toaster's avatar

I think to a limited extent yes, although more than conservative figures would have you believe. It’s true the main contributing factor is the natural biology and geology of the world. This alone would present trending conditions of a warming/cooling period, although humanity has accelerated this process. These acts are usually shown to us through the media as coal/fossil fuel extraction/burning, industrialization, and engine combustion, although I think agriculture/deforestation plays a more decisive role.
All in all, our presence in the world is a true reckoning force on a global scale

Nullo's avatar

The sad truth is that it would be impossible to enact such measures as some think would curb global warming without making tremendous sacrifices to our lifestyles.

flutherother's avatar

In my own experience autumn used to be in full swing in the first week of October. It is now 10 October and it has hardly begun. Something is happening and it is happening quite quickly in terms of the planet’s timescale. Are we to ‘blame’. Probably. What can we do about it? Well we already know but we obviously aren’t going to do it. There would be economic and political implications and few politicians can see beyond the next four years. What was that old Chinese curse? Oh yes ‘may you live in interesting times’.

Coloma's avatar

It has been said that we have made more ‘progress’ in this last century than in the previous 5000 years!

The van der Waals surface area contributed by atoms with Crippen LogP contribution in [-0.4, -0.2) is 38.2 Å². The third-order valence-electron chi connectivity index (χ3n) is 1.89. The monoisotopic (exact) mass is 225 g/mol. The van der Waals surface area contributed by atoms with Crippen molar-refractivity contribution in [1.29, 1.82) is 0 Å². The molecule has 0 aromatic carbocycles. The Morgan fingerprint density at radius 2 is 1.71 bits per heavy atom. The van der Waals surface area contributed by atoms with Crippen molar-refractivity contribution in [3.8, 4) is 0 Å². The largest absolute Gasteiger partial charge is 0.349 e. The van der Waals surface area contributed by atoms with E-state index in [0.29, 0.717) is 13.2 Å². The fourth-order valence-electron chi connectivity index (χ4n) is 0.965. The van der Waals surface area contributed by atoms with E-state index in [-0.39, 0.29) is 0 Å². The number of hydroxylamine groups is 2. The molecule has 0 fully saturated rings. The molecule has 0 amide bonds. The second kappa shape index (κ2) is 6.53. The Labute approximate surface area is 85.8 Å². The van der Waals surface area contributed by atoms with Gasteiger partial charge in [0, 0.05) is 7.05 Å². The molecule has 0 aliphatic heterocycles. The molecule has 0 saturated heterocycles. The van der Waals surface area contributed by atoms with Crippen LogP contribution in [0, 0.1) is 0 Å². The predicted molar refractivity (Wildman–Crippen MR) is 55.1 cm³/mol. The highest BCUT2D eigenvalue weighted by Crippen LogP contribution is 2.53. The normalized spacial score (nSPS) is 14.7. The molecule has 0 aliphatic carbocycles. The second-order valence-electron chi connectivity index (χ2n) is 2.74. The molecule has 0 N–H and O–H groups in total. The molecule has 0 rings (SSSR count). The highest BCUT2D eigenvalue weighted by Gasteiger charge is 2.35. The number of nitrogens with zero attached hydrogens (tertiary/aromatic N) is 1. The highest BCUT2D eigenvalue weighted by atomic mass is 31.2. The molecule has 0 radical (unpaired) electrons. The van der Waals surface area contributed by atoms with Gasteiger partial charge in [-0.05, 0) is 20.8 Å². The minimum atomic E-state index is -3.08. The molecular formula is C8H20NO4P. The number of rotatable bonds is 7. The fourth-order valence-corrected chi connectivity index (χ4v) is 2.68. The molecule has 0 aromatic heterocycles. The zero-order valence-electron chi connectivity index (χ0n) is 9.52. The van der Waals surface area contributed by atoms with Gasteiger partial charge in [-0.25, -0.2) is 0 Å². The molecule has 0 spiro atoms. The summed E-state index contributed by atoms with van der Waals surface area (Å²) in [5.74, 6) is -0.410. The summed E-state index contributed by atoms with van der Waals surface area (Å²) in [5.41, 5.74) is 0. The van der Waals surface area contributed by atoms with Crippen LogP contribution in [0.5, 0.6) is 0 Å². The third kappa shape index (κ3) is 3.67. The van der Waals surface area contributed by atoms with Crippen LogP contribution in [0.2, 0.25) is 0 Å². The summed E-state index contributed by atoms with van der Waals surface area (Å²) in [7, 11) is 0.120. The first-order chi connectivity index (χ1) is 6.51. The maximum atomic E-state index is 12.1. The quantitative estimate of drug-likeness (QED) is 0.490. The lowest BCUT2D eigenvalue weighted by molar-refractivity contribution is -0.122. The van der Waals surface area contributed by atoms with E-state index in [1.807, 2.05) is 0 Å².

Depends on one’s definition of ‘progress’ which, for me, links in to the old Sam Clemens ditty about ” Progress was once a fine thing but it has gone on far too long.” Love it! And true!

mattbrowne's avatar

Innovate like hell.

Tell our 18-year olds to study science and engineering.

Stop wasting our time by creating ignorant and stupid hoax websites like and

AdamF's avatar

“What can we do to stop global warming?”

I’ll rephrase it a little if you don’t mind, “What can we do to stop anthropogenic climate change?”

We have to reduce our emissions (via the burning of fossil fuels, forest destruction etc..) of greenhouse gases by at least 50%. Currently natural sinks appear to take approximately 50% of our annual emissions out of the atmosphere. As such, as long as we emit more than what can be dealt with by natural sinks, then the percentage of GHG’s will continue to increase in the atmosphere. Think of it as a bathtub with a drain hole that can expel a volume of water about half of that which is coming out of the tap.